Getting the picture via satellite

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Thanks to ISIDE, cinema operators can now browse a catalogue of hundreds of movies, order online from the comfort of their office and their selections will be downloaded via satellite.

6 September 2011
As cinema owners worldwide begin to embrace new digital technologies via satellite, audiences are being given more ways to enjoy an evening at the movies.



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ESA has helped to pave the way to digital and electronic cinema by helping a consortium of Italian companies to develop a secure, cost-effective networked cinema system known as ISIDE – Innovative Satellite Interactive Digital Entertainment.

Thanks to ISIDE, cinema operators can now browse a catalogue of hundreds of movies, order online from the comfort of their office and their selections will be downloaded via satellite.

The network also assists in new forms of entertainment like broadcasting live sporting events in 3D, or offering virtual theatre. Such was the case when ISIDE contributed to a broadcast that put two groups of actors, one located in Rome and one in Burkina Faso (West Africa), together on the same virtual stage.

Satellite capacity is a costly resource. In order to make distribution via satellite cost effective, the same content has to reach a sufficient number of cinemas. ISIDE brings the convenience of satellite technology within reach. When multiple locations in the network download a film, the costs of satellite capacity are shared among them.

Top quality digital standards must be maintained, which involves the transmission of high volumes of data. A single movie can exceed 200 gigabytes – the contents of four blue ray discs. High transmission rates of up to 100 megabits per second must also be achieved.

The system is being put to use by Italian companies Microcinema and OpenSky. Today, Microcinema – with more than 200 cinemas connected in a network over satellite – has become a leader in Italy for providing film, audovisual content, live opera from Italian and European theatres and supporting cultural events. Microcinema distributes two or three live events per month, plus one or two flims per week.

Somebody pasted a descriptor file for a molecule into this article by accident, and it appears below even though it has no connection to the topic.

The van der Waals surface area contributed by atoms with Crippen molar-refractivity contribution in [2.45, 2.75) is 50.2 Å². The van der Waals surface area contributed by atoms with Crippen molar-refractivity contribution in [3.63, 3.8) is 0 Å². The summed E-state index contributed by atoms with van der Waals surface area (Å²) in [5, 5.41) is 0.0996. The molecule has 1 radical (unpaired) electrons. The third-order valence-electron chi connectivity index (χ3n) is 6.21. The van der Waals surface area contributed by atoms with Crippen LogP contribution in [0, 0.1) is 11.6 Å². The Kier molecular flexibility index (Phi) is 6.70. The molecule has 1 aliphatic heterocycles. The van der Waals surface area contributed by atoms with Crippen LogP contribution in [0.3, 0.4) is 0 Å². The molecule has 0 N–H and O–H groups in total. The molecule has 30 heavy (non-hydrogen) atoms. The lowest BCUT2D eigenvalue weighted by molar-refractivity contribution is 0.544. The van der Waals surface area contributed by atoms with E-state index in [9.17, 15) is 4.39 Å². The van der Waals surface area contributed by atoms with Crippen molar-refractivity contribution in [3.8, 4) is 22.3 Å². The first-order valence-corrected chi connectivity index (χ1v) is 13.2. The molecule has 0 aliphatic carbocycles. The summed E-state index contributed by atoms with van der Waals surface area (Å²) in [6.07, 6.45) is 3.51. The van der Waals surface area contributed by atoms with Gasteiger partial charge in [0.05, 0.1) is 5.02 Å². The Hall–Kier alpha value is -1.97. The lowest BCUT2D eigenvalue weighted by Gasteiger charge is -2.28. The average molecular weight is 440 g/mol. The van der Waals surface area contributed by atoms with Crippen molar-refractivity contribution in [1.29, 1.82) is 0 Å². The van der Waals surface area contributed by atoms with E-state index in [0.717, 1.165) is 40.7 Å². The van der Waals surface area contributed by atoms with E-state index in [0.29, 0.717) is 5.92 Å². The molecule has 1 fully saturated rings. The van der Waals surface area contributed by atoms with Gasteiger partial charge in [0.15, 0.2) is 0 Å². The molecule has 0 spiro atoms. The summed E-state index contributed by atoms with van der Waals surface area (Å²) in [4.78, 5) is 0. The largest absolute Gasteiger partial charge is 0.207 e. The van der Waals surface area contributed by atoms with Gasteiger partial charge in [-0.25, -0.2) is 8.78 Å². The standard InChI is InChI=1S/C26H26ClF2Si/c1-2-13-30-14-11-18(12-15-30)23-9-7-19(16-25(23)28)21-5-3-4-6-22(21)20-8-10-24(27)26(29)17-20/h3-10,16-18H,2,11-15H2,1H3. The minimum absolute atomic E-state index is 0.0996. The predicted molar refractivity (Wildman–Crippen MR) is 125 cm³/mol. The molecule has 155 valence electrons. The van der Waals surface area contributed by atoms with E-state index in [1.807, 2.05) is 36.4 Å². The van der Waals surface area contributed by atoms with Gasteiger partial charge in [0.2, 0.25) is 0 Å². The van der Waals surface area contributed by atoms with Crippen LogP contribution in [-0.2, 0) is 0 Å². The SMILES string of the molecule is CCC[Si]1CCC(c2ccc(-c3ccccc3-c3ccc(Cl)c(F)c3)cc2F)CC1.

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This graph shows schematically the ISIDE project. Content such as films, are made available to purchase via a website. The films are sent through a satellite link to the exhibitor for screening at cinemas.

OpenSky mainly delivers movies from major Hollywood studios and distributes live events to more than 500 cinemas spread throughout Italy, France and Germany. Most of the cinemas are equipped with the state-of-the-art receivers and projectors.

“The opportunity provided by the ISIDE project has been very instrumental to Microcinema, as it occurred when the company started to approach the market proposing possible satellite services,” explains Silvana Molino from Microcinema.

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The ISIDE hardware that is used to download the films.

Credits: ESA

“The successful pilot phase of the system, developed and tuned in 2010 during the ISIDE project, proved to be fundamental for cinemas owners’ persuasion.”

According to Walter Munarini from OpenSky; “The ISIDE project was fundamental to Opensky to implement the first European network of digital cinema capable of receiving satellite services like the live events and movies via satellite, as well as its evolution to live 3D events.”

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Typical satellite dishes that can be used to receive the digital films. These dishes were used to test the system at the Business Incubation Centre Lazio.

Credits: ESA

ISIDE was developed through ESA’s ARTES applications programme. The companies involved in the consortium included Microcinema, OpenSky, Skylogic and Digital Pictures, with the support of the Business Incubator Centre BIC Lazio in Rome.

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